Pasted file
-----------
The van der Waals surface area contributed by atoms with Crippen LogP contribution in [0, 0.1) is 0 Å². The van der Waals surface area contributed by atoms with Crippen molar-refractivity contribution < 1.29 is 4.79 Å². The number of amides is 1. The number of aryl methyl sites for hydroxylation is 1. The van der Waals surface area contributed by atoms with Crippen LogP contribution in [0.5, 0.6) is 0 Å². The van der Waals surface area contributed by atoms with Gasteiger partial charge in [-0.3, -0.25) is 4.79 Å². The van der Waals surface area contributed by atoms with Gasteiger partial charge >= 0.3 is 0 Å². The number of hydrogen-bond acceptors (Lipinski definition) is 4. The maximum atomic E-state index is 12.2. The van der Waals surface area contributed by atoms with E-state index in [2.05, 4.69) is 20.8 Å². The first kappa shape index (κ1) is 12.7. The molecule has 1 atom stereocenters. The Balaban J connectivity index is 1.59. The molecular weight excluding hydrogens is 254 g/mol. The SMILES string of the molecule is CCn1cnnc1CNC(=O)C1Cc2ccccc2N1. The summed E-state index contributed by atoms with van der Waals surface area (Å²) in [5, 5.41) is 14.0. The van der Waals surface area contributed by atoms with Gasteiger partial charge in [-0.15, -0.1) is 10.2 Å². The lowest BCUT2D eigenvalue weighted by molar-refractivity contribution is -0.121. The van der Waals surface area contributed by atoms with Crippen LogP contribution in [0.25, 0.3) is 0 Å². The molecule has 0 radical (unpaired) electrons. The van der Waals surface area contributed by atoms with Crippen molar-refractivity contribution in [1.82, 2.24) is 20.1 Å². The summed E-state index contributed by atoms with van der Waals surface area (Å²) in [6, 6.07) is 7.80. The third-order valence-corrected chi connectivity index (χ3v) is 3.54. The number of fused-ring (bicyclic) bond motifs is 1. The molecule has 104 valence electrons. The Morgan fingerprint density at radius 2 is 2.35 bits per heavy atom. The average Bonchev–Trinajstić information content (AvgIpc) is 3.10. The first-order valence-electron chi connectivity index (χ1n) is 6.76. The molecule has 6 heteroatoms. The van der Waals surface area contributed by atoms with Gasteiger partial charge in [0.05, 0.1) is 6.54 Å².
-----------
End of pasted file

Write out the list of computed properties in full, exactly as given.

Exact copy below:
The van der Waals surface area contributed by atoms with Crippen LogP contribution in [0, 0.1) is 0 Å². The van der Waals surface area contributed by atoms with Crippen molar-refractivity contribution < 1.29 is 4.79 Å². The number of amides is 1. The number of aryl methyl sites for hydroxylation is 1. The van der Waals surface area contributed by atoms with Crippen LogP contribution in [0.5, 0.6) is 0 Å². The van der Waals surface area contributed by atoms with Gasteiger partial charge in [-0.3, -0.25) is 4.79 Å². The van der Waals surface area contributed by atoms with Gasteiger partial charge >= 0.3 is 0 Å². The number of hydrogen-bond acceptors (Lipinski definition) is 4. The maximum atomic E-state index is 12.2. The van der Waals surface area contributed by atoms with E-state index in [2.05, 4.69) is 20.8 Å². The first kappa shape index (κ1) is 12.7. The molecule has 1 atom stereocenters. The Balaban J connectivity index is 1.59. The molecular weight excluding hydrogens is 254 g/mol. The SMILES string of the molecule is CCn1cnnc1CNC(=O)C1Cc2ccccc2N1. The summed E-state index contributed by atoms with van der Waals surface area (Å²) in [5, 5.41) is 14.0. The van der Waals surface area contributed by atoms with Gasteiger partial charge in [-0.15, -0.1) is 10.2 Å². The lowest BCUT2D eigenvalue weighted by molar-refractivity contribution is -0.121. The van der Waals surface area contributed by atoms with Crippen LogP contribution in [0.25, 0.3) is 0 Å². The molecule has 0 radical (unpaired) electrons. The van der Waals surface area contributed by atoms with Crippen molar-refractivity contribution in [1.82, 2.24) is 20.1 Å². The summed E-state index contributed by atoms with van der Waals surface area (Å²) in [6, 6.07) is 7.80. The third-order valence-corrected chi connectivity index (χ3v) is 3.54. The number of fused-ring (bicyclic) bond motifs is 1. The molecule has 104 valence electrons. The Morgan fingerprint density at radius 2 is 2.35 bits per heavy atom. The average Bonchev–Trinajstić information content (AvgIpc) is 3.10. The first-order valence-electron chi connectivity index (χ1n) is 6.76. The molecule has 6 heteroatoms. The van der Waals surface area contributed by atoms with Gasteiger partial charge in [0.05, 0.1) is 6.54 Å².